Steaming Ahead with Cellulosic Ethanol

Great River Energy leads new biorefinery project in North Dakota
By Erin Voegele | January 20, 2011

A new industrial park under development by GRE near Jamestown, N.D., features a combined heat and power (CHP) plant designed specifically to supply process steam to adjacent industrial processors. The project, known as Spiritwood Station, was originally intended to host a 100 MMgy corn ethanol plant. Plans have since changed, and a new 20 MMgy cellulosic biorefinery is expected to be built in its place.

“Back in the 2007-‘08 timeframe, when we were just breaking ground on the [CHP] plant, the conventional ethanol plant was cancelled,” says GRE’s Manager of Business Development Sandra Broekema. “That left us with a big hole of 350,000 pounds-per-hour of steam that we were planning to produce for sale that we now need to find a home for.”

Broekema says there are several reasons why a cellulosic biorefinery is a well-suited addition to Spiritwood Station. In addition to the plant’s high-steam usage requirements, the facility will also produce purified lignin pellets as a coproduct. “Our CHP is a fluidized bed combustion system which has some inherent fuel flexibility,” he continues. “By cofiring 10 percent lignin with DryFine (a refined North Dakota lignite), we would be able to reduce our carbon footprint even further.”

As a result GRE has stepped into the lead development role of the cellulosic ethanol plant. “The primary motivation for GRE’s involvement is to secure additional steam partners for the industrial park in order to achieve our original design efficiencies and economies for our cooperative membership,” Broekema says. “Because we are taking a ‘cooperative approach’ involving as many of the key stakeholders as we can, we have laid out a somewhat conservative five-year development plan beginning in 2010 through 2014 startup, if all goes according to plan.”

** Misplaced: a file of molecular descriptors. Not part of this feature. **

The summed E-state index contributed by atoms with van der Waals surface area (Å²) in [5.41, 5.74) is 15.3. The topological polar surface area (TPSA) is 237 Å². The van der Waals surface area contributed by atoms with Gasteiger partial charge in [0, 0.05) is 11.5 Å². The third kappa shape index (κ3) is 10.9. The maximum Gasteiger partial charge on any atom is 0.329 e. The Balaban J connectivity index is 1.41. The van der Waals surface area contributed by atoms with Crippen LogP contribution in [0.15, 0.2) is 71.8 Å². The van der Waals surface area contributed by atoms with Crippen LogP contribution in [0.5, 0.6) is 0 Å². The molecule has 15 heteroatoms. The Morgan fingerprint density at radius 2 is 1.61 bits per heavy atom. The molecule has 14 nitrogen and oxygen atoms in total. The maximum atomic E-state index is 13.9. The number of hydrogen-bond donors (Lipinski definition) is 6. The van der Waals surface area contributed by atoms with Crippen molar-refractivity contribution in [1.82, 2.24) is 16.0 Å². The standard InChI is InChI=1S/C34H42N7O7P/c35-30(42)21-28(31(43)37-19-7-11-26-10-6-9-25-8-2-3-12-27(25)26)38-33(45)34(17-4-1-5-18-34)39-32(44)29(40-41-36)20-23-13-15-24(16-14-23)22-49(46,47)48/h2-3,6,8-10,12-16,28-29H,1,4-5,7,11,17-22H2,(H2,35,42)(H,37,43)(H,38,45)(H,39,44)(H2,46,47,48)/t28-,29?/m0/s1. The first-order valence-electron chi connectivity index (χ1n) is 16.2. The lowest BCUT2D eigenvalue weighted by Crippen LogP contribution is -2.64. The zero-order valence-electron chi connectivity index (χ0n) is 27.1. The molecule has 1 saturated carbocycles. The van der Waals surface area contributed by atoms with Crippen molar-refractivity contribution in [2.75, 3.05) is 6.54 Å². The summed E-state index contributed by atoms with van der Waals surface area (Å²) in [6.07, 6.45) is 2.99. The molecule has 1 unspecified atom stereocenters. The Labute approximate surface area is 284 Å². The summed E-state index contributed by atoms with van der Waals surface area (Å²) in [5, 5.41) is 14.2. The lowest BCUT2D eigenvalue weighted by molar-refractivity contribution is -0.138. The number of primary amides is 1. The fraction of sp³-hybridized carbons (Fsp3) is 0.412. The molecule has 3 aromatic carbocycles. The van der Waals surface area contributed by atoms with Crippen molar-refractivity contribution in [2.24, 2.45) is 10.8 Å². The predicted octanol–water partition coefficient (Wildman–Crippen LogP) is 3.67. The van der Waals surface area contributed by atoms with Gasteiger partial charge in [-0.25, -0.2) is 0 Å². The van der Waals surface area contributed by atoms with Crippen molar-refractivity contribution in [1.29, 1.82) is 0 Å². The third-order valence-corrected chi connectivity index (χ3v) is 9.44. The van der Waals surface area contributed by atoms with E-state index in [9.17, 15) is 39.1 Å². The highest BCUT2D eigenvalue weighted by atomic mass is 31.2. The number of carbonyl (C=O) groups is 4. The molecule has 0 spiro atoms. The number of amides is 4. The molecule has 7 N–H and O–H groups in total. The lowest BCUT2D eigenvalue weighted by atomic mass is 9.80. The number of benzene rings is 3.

According to Broekema, GRE is expected to maintain a small, minority interest in the product as both a buyer and seller of steam and fuel. “[We’re also] trying to involve as many of the key stakeholders in this area as we can, because we recognize that this first commercial-scale plant is going to need all the support it can get,” she says. “I envision that there will be many owners. I’m not sure there is going to be a single majority owner. It may be that a cooperative is formed with many individual key stakeholders and that will be the majority owner of the plant. However, I definitely see it as broad ownership—primarily local and regional entities and feedstock producers.”

The current plan is to license the facility’s process technology from Denmark-based Inbicon A/S. “Inbicon has developed the core technology that this plant is based on,” Broekema says, noting that the company is a member of the development team working to pull the project together. It is also possible that Inbicon may choose to hold a minority interest in the plant.

While wheat straw was originally intended to be the primary feedstock for the plant, it is possible that corn stover will also have to be utilized. A feedstock supply and product market study was recently completed. While GRE was generally pleased with the outcome of the study, there was one snag. It may not be possible to harvest more than 25 to 50 percent of the wheat straw grown on highly erodible land. As a result, it may be necessary to consider adding corn stover to the feedstock mix while pushing the feedstock procurement radius out to nearly 150 miles. 

—Erin Voegele